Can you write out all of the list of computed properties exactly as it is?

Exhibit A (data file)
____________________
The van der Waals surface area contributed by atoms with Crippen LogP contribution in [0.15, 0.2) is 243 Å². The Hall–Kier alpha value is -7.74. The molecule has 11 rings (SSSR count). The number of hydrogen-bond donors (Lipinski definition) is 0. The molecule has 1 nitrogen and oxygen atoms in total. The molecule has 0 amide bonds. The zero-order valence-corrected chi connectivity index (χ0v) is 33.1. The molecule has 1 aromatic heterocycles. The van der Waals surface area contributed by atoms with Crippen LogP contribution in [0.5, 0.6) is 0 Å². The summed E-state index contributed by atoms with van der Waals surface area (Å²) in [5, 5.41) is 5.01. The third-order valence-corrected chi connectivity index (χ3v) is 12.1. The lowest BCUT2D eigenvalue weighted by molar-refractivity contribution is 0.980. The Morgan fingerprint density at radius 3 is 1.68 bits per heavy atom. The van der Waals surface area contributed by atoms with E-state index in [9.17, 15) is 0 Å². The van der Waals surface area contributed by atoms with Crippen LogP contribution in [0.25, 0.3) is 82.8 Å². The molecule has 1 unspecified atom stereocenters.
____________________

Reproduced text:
The van der Waals surface area contributed by atoms with Crippen LogP contribution in [0.15, 0.2) is 243 Å². The Hall–Kier alpha value is -7.74. The molecule has 11 rings (SSSR count). The number of hydrogen-bond donors (Lipinski definition) is 0. The molecule has 1 nitrogen and oxygen atoms in total. The molecule has 0 amide bonds. The zero-order valence-corrected chi connectivity index (χ0v) is 33.1. The molecule has 1 aromatic heterocycles. The van der Waals surface area contributed by atoms with Crippen LogP contribution in [0.5, 0.6) is 0 Å². The summed E-state index contributed by atoms with van der Waals surface area (Å²) in [5, 5.41) is 5.01. The third-order valence-corrected chi connectivity index (χ3v) is 12.1. The lowest BCUT2D eigenvalue weighted by molar-refractivity contribution is 0.980. The Morgan fingerprint density at radius 3 is 1.68 bits per heavy atom. The van der Waals surface area contributed by atoms with E-state index in [9.17, 15) is 0 Å². The van der Waals surface area contributed by atoms with Crippen LogP contribution in [0.25, 0.3) is 82.8 Å². The molecule has 1 unspecified atom stereocenters.